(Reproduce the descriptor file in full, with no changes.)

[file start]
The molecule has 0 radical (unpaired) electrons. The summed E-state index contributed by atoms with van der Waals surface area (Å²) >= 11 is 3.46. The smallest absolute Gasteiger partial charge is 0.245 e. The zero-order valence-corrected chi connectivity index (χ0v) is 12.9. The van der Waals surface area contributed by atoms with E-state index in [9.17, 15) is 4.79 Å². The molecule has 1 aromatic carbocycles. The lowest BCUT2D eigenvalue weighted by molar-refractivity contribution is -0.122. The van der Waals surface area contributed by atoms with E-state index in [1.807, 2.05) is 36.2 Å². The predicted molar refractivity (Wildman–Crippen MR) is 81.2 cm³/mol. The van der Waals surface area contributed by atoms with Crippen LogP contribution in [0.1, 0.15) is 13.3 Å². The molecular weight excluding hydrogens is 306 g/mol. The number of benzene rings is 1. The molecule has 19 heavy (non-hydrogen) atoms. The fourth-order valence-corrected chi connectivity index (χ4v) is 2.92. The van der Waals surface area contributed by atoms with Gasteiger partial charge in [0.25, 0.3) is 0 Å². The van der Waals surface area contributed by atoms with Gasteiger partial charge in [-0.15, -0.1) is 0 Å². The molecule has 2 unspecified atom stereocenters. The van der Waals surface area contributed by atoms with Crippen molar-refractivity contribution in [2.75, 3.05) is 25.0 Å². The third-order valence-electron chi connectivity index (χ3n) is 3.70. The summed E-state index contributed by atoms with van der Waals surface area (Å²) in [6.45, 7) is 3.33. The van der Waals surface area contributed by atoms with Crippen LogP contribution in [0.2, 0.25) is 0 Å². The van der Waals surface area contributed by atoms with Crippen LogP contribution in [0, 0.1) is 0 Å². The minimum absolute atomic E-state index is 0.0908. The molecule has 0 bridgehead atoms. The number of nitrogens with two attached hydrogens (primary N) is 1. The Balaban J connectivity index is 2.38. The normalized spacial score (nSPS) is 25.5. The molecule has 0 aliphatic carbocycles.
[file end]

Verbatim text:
The molecule has 0 radical (unpaired) electrons. The summed E-state index contributed by atoms with van der Waals surface area (Å²) >= 11 is 3.46. The smallest absolute Gasteiger partial charge is 0.245 e. The zero-order valence-corrected chi connectivity index (χ0v) is 12.9. The van der Waals surface area contributed by atoms with E-state index in [9.17, 15) is 4.79 Å². The molecule has 1 aromatic carbocycles. The lowest BCUT2D eigenvalue weighted by molar-refractivity contribution is -0.122. The van der Waals surface area contributed by atoms with E-state index in [1.807, 2.05) is 36.2 Å². The predicted molar refractivity (Wildman–Crippen MR) is 81.2 cm³/mol. The van der Waals surface area contributed by atoms with Crippen LogP contribution in [0.1, 0.15) is 13.3 Å². The molecular weight excluding hydrogens is 306 g/mol. The number of benzene rings is 1. The molecule has 19 heavy (non-hydrogen) atoms. The fourth-order valence-corrected chi connectivity index (χ4v) is 2.92. The van der Waals surface area contributed by atoms with Gasteiger partial charge in [0.25, 0.3) is 0 Å². The van der Waals surface area contributed by atoms with Gasteiger partial charge in [-0.15, -0.1) is 0 Å². The molecule has 2 unspecified atom stereocenters. The van der Waals surface area contributed by atoms with Crippen molar-refractivity contribution in [2.75, 3.05) is 25.0 Å². The third-order valence-electron chi connectivity index (χ3n) is 3.70. The summed E-state index contributed by atoms with van der Waals surface area (Å²) in [6.45, 7) is 3.33. The van der Waals surface area contributed by atoms with Crippen LogP contribution in [0.2, 0.25) is 0 Å². The van der Waals surface area contributed by atoms with Crippen LogP contribution in [0, 0.1) is 0 Å². The minimum absolute atomic E-state index is 0.0908. The molecule has 0 bridgehead atoms. The number of nitrogens with two attached hydrogens (primary N) is 1. The Balaban J connectivity index is 2.38. The normalized spacial score (nSPS) is 25.5. The molecule has 0 aliphatic carbocycles.